The journey is far from being over, I still a long path ahead of me but I have to admit: I can’t wait to write about my second year anniversary.

An interesting weekend

(This post is unusual, I know)

Last week, due to numerous bank holidays in France, I had nothing to do (yes, it happens sometimes) so I went to Italy to visit my parents, who are living in a tiny village in Valle d’Aosta.  They have new neighbors since January, and I knew they weren’t Italians (my village is multicultural despite being tiny: Frenchs, Italians, Russians and even a Polish woman are living there): the woman is actually American.

So, of course, when I met her on the street, I talked to her in English, which is easier for me than Italian. She looked confused, looked around her and stammered back. I was really surprised, but I continued to talk. After three minutes, she finally said “well, my father is American, I have an American passport, but I have been in the US only once, and I never talk in English. You speak better English than I do!”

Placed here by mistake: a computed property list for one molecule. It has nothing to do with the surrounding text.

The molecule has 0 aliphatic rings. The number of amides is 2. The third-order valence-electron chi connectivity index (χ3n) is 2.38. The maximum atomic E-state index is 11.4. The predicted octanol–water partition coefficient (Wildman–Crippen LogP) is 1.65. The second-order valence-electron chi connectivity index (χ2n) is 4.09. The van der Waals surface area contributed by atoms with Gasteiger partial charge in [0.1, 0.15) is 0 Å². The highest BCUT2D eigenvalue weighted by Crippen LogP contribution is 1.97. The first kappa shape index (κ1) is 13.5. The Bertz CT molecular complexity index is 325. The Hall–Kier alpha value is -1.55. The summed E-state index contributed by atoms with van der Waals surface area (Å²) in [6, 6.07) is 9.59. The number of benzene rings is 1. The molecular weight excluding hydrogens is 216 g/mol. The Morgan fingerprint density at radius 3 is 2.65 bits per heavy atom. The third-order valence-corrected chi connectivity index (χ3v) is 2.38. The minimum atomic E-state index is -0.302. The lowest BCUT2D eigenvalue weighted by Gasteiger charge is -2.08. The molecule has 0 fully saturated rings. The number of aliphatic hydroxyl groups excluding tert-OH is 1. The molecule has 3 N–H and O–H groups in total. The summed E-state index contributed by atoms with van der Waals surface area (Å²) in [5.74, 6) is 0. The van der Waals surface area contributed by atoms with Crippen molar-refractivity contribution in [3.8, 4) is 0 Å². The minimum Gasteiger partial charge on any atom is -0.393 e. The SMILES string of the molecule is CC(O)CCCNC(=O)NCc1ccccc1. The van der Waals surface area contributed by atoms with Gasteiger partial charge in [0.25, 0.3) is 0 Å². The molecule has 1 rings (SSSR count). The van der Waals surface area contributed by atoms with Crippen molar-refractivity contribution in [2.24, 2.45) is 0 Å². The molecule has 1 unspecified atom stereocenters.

She, then, proceeded to talk to me in Italian, which was clearly better than her English. My mom was astonished, as I was. I finally asked her ” What’s your mother tongue?” (I never use the term “native speaker”). She sighed and said “Technically, it’s English, but since childhood, I always talk in Italian, I guess it’s now Italian”

My last question was “If I wake you up in the middle of the night, in which language are going to curse me?”

You already know the answer: “Italian.”

I am currently reading a lot of books and articles about bilingualism, as I am starting my MA in TESOL and Applied Linguistics in September, and the notion of “native speaker” is often discussed. We already know that the term itself was coined during the eighties, and the actual definition varies. Technically speaking, my parents’ neighbor is a native speaker of English, but she doesn’t know its grammar rules, and isn’t comfortable talking in English at all. (If you wake me up in the middle of the night, I’ll curse in English (believe me, it happened more than once) despite being a French person raised by a French mother and an Italian father.)

Considering that being monolingual isn’t the norm, but quite the opposite now, can we still use the term “native speaker”? Or can we use the term “habitus speaker”, which would mean that the habit prevails over the citizenship?

Or can we just agree that schools and institutions are using this excuse to discriminate teachers and to pay them less?